Monday, 9 February 2015

Beyond the "Fringe Archaeology" — part eighteen: active imagination

"A world of disorderly notions, picked out
of his books, crowded into his imagination"
Plate I of Gustave Doré's illustrations to
Miguel de Cervantes' Don Quixote.
Although best known as a Jungian therapy, active imagination has its earliest expression within the Islamic religion. Students of Jung will easily find parallels between the two traditions, especially within the relationship between the unconscious and conscious minds.

In reports of archaeological discoveries, identification or interpretation can be a grey area. This is especially true with press reports which most commonly say "Experts say it is..." without giving us the slightest clue as to whether any reason was given for the interpretation.

Jung knew that both deliberate imagination and the dream state could unlock some details of the unconscious thus bringing them into consciousness. I have seen the same with mythological imagery from my late wife's poetry, especially within obsessive verse, "dark" (about her first husband) or with rigidly complex structured verse such as the sestina (this example originating with a dream).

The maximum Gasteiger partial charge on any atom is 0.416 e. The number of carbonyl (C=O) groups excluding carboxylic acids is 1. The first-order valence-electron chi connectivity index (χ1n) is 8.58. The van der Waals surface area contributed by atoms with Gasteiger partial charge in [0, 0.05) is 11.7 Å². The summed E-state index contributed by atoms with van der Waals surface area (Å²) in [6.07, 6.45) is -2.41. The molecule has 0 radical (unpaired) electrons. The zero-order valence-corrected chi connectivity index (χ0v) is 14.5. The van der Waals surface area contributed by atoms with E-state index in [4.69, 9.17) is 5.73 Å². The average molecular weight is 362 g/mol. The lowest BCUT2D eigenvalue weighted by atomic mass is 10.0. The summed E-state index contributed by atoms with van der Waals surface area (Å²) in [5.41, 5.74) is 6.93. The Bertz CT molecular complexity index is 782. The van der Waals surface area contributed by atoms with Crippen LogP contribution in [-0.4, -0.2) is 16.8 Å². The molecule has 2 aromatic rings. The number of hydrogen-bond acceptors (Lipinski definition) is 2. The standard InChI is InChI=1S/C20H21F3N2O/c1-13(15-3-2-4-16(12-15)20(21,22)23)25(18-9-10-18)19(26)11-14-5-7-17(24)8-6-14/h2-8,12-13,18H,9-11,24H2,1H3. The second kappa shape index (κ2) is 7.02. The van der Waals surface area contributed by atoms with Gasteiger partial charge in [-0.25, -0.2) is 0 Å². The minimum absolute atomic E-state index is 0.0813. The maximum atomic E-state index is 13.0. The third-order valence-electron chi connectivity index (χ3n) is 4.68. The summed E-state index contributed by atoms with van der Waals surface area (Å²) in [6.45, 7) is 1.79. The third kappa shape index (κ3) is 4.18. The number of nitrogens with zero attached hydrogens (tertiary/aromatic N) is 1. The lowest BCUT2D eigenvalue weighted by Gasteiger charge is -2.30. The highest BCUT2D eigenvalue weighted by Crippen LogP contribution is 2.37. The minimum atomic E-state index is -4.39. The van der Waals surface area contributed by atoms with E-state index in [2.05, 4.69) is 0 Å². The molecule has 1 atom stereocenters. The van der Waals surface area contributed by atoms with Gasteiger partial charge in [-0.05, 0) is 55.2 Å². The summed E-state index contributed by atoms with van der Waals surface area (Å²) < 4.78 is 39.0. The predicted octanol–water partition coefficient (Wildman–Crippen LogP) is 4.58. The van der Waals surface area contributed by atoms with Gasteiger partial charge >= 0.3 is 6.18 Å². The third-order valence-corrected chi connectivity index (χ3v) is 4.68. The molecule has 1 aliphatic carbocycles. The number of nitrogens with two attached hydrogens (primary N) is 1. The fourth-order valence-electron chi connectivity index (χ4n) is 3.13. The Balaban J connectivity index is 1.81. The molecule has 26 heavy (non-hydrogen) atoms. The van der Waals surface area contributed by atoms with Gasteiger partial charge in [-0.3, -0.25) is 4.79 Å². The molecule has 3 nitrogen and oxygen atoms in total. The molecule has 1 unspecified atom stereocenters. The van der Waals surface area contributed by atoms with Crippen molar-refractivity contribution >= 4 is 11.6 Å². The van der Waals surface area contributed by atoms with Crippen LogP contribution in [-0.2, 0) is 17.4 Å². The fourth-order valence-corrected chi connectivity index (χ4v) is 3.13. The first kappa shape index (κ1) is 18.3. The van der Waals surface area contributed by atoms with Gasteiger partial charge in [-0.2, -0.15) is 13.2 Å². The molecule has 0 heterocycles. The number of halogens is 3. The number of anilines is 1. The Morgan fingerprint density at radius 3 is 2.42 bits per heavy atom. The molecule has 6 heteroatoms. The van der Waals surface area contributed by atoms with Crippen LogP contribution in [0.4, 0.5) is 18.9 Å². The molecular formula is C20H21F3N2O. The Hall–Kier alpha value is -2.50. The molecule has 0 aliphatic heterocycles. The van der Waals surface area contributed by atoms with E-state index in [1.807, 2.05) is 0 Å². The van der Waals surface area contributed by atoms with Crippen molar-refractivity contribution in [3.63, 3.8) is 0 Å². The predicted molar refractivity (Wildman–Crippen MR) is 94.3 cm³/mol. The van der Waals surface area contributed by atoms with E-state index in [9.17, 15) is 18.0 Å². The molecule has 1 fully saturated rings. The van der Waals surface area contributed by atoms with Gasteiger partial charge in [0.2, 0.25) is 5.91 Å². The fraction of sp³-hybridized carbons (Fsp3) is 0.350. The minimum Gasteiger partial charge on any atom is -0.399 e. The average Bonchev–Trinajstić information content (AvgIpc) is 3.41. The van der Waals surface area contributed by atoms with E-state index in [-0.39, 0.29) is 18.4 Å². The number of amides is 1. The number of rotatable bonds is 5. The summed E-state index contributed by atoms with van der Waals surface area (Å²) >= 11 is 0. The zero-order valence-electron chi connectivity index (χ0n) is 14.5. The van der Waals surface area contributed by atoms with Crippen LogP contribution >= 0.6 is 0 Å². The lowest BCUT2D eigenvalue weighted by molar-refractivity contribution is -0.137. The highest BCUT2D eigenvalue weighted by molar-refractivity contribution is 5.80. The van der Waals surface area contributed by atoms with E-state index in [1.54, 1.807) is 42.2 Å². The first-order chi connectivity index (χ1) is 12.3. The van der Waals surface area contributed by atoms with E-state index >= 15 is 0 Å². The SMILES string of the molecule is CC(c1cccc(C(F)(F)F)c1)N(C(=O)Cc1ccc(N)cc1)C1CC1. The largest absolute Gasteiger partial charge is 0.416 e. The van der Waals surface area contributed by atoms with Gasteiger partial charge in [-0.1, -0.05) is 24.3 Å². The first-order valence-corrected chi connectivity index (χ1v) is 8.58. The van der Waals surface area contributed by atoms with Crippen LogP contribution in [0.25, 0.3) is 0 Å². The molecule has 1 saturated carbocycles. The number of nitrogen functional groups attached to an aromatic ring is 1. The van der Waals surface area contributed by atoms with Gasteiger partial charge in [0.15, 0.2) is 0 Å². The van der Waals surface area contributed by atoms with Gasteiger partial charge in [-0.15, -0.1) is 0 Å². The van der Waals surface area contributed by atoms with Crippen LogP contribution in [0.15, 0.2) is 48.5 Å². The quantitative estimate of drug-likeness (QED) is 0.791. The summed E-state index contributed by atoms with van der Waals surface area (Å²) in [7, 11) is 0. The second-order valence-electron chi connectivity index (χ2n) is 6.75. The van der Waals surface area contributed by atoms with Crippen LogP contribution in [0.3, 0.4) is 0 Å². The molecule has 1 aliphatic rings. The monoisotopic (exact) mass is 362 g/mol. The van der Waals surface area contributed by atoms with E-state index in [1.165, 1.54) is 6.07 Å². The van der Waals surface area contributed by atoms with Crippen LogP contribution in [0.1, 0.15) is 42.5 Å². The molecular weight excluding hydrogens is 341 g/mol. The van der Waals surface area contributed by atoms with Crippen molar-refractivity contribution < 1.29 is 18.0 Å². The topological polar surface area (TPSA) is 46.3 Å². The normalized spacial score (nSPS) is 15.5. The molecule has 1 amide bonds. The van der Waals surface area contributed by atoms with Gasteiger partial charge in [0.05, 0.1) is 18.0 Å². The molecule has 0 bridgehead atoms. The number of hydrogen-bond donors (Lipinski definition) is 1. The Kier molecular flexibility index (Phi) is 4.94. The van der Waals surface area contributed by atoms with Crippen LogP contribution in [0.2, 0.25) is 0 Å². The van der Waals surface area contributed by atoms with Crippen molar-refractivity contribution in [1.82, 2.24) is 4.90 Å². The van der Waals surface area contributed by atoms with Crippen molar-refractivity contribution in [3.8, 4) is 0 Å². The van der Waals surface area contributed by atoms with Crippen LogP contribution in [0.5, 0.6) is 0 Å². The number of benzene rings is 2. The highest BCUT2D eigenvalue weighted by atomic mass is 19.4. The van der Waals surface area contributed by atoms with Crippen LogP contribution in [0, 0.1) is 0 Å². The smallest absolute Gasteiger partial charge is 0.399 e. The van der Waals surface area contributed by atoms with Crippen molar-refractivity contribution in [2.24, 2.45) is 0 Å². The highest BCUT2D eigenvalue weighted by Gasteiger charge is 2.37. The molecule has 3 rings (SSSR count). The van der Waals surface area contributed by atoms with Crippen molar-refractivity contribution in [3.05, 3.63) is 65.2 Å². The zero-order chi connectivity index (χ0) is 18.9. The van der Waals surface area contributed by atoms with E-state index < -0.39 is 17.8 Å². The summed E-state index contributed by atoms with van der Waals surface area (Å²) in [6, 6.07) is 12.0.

It seems to me that Jung's technique could be experimentally reversed to determine the anatomy of archaeological interpretation. Jung might have a patient draw a mandala based on one of the patient's dreams and then Jung would interpret the unconscious imagery. So with my special application, the archaeological object would take the place of the mandala and the archaeologist would assume Jung's role. A number of archaeological objects should be chosen for the experiment: a fairly complex archaeologic site; an artifact that exhibits design solely within its form and another which exhibits design mainly within its applied application (especially if this content is believed to be iconic in some way).

The subjects should be picked according to certain categories which might include archaeologists who specialize in the period and culture of the object and those who do not, and even people without any archaeological background or strong interest. Each subject would look at the object for the same period of time and then write a statement about it. they should be told to try to make this statement poetical or imaginative rather than dry and descriptive. This instruction could potentially unlock part of their unconscious.

Each response would then be compared with the subject's personality type (established through a Myers-Briggs test) and the results would then be analysed by specialists in the archaeological object, a Jungian therapist and a statistician. All attempted interpretations, and analyses of the results should be individual and private rather than collaborative, and then finally, the collective results can be analysed for content in the following categories:

I have no strong opinions about what might be discovered in such an experiment, but I think it would help us to understand the anatomy (and extent and reliability) of archaeological interpretation across different levels of expertise and the psychological types of the observers. At the very least, it will show the dominant personality types involved in archaeology. If anyone does conduct such an experiment, do let me know about it!

No comments:

Post a Comment